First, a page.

If you have been in the event business any length of time, you have come to realize that it is highly stressful: long days, evenings away from families, short lead times, grumpy clients, incompetent suppliers. It will ever be thus. How, then, do you live with this stress without physical or emotional problems? Over the years, I have acquired my own set of favourite methods or activities. Maybe the following will help you as they did me:
1. At one conference where I was speaking, an audience member asked me how I lived with the stress. My answer - and right at the top of my list - was that I always planned my work week around my fitness activities. In other words, physical fitness always came first for me. I literally put my daily workout into my day planner and that time was sacred. If someone asked me to attend a meeting at that time, I would say I was already committed. To me it was absolutely necessary to have that 1 1/2 to 2-hour period each day when I could just let my body unwind. And you know what? I never lost a client or had anyone complain.
2. Treat your body like a holy grail, not a disposable paper cup. This means more than just the daily workouts. It means eating and sleeping right. It has been proven, for example, that getting a good night's rest rather than pulling an all-nighter to study for exams is more successful for college students. The same goes for event planners. Resist the temptation to work to excess. Opt instead for a proper night's sleep. On the nutrition front, skip the temptation to eat fast-food when in a hurry or on the job. Instead, opt for bringing your own food from home, good energy food like fresh apples, dried prunes/dates/apricots, healthy sandwiches. Skip the high calorie soft drinks and opt for water instead. Well, OK, the occasional coffee did indeed keep me going in rough times, but I still tried to eat well.
3. Master technology; don't let technology master you. Although I realize how important cell phones are, I strongly suggest minimizing their use on the job (i.e. while at an event). This can be highly stressful. I have found that they seem to now be used often as an excuse for lack of planning. Try to have everything - and I mean everything - perfectly organized before beginning event setup. Don't arrive at a venue still wondering what time supplers will arrive or if they will arrive with the right equipment. That should all have been sorted out long before the day. For sure, a cell phone is great for onsite emergencies: someone is lost or delayed by traffic, but mostly, I firmly believe just about everything can be done beforehand. Likewise, don't use the phone as an excuse to multi-task and work on other events while you are onsite. Keep your focus and worry about those at another time. You don't need extraneous stress during an event.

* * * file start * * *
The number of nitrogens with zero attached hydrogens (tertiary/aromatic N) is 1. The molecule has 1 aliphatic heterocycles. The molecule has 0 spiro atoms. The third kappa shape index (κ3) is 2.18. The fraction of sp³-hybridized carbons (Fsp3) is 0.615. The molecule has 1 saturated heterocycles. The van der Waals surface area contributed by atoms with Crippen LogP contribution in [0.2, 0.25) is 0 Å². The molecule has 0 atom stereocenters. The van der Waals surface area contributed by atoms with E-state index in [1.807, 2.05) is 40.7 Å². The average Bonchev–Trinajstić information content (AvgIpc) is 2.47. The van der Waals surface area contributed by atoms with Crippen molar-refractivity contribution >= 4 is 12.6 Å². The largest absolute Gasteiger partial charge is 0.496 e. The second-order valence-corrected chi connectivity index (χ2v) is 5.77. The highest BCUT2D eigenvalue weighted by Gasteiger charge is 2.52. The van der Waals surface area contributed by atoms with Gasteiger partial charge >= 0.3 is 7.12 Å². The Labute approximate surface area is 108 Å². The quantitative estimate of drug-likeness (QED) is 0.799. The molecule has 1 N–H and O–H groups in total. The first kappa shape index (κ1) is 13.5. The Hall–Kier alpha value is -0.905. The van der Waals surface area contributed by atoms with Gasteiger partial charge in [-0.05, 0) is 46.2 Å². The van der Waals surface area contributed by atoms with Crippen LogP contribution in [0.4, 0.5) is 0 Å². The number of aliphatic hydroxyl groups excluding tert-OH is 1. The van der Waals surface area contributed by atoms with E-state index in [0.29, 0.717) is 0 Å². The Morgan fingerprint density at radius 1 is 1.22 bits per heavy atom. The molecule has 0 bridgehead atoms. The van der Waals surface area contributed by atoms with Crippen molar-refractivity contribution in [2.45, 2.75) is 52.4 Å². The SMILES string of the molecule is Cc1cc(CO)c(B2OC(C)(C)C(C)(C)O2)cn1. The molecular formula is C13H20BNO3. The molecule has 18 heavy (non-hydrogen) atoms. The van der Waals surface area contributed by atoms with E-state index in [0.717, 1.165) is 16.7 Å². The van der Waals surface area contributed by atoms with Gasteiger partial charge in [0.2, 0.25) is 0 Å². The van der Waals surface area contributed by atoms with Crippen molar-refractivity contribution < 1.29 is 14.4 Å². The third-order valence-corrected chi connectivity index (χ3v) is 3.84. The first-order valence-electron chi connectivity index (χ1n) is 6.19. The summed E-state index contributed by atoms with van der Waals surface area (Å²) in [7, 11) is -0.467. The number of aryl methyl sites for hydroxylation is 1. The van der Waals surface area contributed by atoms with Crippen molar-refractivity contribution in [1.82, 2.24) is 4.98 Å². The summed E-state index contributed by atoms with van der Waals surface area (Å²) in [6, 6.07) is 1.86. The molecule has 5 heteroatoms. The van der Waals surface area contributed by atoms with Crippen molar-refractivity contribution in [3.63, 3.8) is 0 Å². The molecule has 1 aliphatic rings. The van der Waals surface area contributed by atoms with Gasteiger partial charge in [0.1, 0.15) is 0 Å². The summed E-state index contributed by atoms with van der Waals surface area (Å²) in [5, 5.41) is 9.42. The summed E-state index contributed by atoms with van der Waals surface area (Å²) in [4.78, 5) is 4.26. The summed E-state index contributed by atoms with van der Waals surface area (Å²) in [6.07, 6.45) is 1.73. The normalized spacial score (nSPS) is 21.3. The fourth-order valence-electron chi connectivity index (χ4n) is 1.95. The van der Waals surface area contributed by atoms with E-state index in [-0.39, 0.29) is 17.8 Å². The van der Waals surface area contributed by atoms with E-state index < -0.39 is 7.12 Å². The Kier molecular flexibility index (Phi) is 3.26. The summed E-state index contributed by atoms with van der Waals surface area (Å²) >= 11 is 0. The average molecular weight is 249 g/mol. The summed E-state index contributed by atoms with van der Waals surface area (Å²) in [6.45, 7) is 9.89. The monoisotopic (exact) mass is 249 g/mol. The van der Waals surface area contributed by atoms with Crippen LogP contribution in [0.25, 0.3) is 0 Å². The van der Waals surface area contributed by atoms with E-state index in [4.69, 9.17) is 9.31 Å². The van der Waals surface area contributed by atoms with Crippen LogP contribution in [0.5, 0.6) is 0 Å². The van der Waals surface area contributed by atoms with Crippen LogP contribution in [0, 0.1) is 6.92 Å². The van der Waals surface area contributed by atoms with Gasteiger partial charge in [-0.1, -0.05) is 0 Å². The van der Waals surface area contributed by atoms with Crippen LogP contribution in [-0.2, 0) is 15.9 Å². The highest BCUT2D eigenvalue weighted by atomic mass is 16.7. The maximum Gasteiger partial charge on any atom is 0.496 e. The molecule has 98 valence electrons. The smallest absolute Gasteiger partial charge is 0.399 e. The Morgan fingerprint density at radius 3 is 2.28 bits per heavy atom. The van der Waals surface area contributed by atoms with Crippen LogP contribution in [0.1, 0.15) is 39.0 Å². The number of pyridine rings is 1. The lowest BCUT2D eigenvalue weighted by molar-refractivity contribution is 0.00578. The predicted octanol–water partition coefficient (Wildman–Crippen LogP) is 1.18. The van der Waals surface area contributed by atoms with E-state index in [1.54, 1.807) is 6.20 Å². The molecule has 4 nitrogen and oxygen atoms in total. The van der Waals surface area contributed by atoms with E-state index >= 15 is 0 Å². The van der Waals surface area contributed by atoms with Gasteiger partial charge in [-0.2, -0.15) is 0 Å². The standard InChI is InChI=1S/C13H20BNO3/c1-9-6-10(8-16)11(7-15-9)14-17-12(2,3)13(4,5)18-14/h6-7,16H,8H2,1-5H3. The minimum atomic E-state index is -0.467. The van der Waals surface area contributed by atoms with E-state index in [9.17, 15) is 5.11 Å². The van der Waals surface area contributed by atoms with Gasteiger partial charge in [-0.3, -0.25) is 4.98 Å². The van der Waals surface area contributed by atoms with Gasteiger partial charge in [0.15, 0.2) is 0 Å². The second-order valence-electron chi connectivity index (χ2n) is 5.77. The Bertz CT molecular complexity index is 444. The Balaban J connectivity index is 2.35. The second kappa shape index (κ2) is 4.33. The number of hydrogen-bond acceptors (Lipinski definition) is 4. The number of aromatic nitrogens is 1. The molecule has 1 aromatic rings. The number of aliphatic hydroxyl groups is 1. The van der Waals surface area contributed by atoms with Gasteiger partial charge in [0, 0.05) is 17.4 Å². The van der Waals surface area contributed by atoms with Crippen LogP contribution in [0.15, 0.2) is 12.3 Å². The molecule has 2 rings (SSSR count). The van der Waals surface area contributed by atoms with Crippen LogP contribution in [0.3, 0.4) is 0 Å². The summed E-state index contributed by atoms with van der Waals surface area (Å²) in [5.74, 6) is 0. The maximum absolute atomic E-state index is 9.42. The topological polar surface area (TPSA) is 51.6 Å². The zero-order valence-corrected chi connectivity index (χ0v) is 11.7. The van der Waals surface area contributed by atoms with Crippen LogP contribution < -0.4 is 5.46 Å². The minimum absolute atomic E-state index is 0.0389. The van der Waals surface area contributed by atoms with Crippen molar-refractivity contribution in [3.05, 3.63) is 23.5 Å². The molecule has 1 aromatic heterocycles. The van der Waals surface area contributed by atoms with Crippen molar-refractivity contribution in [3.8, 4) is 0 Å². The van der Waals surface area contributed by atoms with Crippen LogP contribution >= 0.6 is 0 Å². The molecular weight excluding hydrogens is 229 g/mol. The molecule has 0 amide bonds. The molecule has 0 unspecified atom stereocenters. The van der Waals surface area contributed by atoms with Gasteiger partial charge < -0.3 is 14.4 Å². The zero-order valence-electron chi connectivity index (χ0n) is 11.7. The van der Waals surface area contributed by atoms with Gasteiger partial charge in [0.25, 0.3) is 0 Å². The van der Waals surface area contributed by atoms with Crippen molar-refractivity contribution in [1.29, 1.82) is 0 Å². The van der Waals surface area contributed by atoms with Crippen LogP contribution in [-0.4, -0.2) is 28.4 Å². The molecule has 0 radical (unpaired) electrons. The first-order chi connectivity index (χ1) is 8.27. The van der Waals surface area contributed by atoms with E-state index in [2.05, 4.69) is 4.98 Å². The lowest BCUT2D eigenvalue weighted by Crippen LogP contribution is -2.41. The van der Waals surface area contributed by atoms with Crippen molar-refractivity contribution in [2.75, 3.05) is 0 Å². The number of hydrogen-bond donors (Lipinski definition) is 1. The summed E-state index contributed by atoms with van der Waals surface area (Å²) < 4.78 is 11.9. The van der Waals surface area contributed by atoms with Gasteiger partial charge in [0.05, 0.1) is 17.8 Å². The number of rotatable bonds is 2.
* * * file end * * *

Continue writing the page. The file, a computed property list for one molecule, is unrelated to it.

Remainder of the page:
4. Plan to take at least one good vacation every year - without your cell phone or laptop. Yes, it can be done. I should know. When I married my wife many years ago, we agreed that we would take an annual holiday - just the two of us, no kids - for at least a week or two. We have stuck to that. I never took a phone or computer with me on those holidays and never lost a client or had an insurmountable problem. It really is amazing what your staff can do if given the right responsibility and authority.
I could go on with other tips, but these have served me well. Yes, things were still stressful but not so bad that there was no escape.